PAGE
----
I understand why the Rabbis signed the letter to Congress. They wanted to demonstrate to the public and to the legislators, that the Jewish community is split on the Iran deal, that many within the community support the deal. They signed the letter as leaders of the community. And this raises a serious question: should Rabbis play the role of political leaders in the Jewish community?

Of course, no one would doubt that Rabbis should be spiritual leaders of the Jewish community, and educational leaders of the Jewish community. This is what they are trained to do. But politics is a different field. Politics is the field of, well, political leaders. Is it not?

The questions about the role of a Rabbi in a community are quite serious and interesting. Take Israel as an example, and test your own views on this matter: do you think that it is good for Israel to have political parties that get their marching orders from Rabbis? Or does it seem annoying to you that Israel has such parties and such Rabbis?

I suspect that many of the Rabbis who signed the letter to Congress – generally speaking we are talking about Rabbis associated with progressive streams of Judaism – would not really hesitate to also sign a letter denouncing the Israeli parties that adhere to Rabbinic rule. But maybe I’m wrong. Maybe they would only sign a letter denouncing the policies of these parties, and not their habit of adhering to Rabbinic rule. Namely, maybe they would argue with the rulings of these politically engaged Rabbis but not with the fact that Rabbis are the ones that dictate the policies of political parties.

And what if we find 1500 Rabbis in opposition to the deal and only 1300 Rabbis supportive of the deal – would that be counted as a definitive Rabbinical decision? And what if we find that most Rabbis support the deal but most Cantors oppose the deal – would that make any difference?

340 Rabbis is a lot – but I don’t think it should be a problem to find 340 Rabbis who oppose the deal. In fact, some Rabbis who oppose the deal – Rabbis who belong to the OU and the RCA – have already expressed their views. I should say that their negation of the deal has no more merit than the more recent support expressed by the group of 340.

To conclude:

We know that the Jewish community is split on the issue of Iran. We know it from surveys and from articles. We know that many liberal Rabbis, and congregants (some of whom, perhaps, are plumbers), “fully support this historic nuclear accord”. The Rabbis’ letter did not much add to our knowledge.

We also know that there are arguments with which to support the deal: the Obama administration has made these arguments known to the public, and experts of all types have been volunteering additions and variations to these arguments. Here, again, the Rabbis’ letter does not add much to our knowledge.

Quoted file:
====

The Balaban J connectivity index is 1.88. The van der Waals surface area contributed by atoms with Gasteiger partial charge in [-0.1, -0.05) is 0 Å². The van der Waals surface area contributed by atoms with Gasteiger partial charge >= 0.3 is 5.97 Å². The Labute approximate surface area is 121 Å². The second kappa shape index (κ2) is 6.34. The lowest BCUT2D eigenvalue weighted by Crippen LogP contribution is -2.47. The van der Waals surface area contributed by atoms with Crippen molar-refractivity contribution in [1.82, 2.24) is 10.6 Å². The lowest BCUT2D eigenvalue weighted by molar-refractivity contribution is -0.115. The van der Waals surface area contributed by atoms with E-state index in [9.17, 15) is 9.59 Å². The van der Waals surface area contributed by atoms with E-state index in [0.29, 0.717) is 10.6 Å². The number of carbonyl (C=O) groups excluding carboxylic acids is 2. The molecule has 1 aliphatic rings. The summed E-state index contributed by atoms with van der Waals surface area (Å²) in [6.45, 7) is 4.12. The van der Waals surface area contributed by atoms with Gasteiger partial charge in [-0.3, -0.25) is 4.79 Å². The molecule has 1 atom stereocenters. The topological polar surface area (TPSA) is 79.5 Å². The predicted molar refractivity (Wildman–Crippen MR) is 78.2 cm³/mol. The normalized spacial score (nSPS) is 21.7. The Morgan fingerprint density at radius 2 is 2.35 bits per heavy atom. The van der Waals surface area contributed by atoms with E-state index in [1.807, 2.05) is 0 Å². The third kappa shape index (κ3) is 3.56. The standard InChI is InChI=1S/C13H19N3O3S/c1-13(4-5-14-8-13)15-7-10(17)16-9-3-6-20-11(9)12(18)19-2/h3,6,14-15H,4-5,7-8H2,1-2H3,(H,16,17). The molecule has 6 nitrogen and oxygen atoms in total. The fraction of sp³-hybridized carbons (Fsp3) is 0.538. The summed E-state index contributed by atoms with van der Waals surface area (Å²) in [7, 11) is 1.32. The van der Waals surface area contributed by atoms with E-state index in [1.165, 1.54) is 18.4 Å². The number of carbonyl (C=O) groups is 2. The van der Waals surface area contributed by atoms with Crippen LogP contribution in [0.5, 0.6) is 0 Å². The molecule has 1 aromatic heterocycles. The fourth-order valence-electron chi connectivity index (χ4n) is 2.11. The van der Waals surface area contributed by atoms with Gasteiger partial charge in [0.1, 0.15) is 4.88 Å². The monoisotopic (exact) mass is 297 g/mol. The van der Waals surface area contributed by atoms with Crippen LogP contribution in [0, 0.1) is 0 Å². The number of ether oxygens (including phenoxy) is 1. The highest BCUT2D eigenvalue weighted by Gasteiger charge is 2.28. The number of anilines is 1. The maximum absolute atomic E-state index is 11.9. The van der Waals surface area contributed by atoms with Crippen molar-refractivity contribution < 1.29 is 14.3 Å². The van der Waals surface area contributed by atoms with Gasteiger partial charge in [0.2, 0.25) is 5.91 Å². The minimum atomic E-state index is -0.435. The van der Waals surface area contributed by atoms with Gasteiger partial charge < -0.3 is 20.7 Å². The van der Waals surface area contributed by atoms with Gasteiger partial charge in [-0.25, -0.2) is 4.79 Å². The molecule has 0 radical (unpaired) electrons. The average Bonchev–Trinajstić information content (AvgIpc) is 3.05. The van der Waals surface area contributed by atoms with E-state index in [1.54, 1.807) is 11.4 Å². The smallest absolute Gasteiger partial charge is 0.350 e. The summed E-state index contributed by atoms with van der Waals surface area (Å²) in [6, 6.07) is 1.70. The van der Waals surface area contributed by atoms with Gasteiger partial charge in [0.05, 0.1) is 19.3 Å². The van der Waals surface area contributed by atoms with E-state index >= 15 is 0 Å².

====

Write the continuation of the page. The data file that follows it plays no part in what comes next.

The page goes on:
Rabbis in America and in Israel are used to speaking about political issues. They do it all the time. Do I want Rabbis in America – not that it matters if I do – not to speak about Israel from the pulpit? Not to encourage their congregants to support Israel in certain times? Not to speak for human rights? Not to speak against BDS or anti-Semitism?

Rabbis in America and in Israel talk about political issues all the time, and maybe it is appropriate to ask whether that is a good policy for them and for the community.

Of course, it is somewhat suspicious that I tend to this issue following a letter that supports a view with which I do not agree. I plead guilty: the content of the letter was annoying, and that is why I began thinking about the role of Rabbis in debates about political issues. I also admit that it is not easy to argue that Rabbis should never speak about political matters. It is not easy for a practical reason: because Rabbis have the habit of doing so and would be hard pressed to give it up. It is not easy for a more inherent reason: because all matters are political matters. Even a Dvar Torah is – in some way – political.

Then again, why should it be just Rabbis? Why not the members of other professions? Why not Jewish plumbers against the deal and Jewish lawyers for the deal and Jewish doctors against the deal and Jewish teachers for the deal and Jewish hairdressers against the deal and Jewish gardeners for the deal?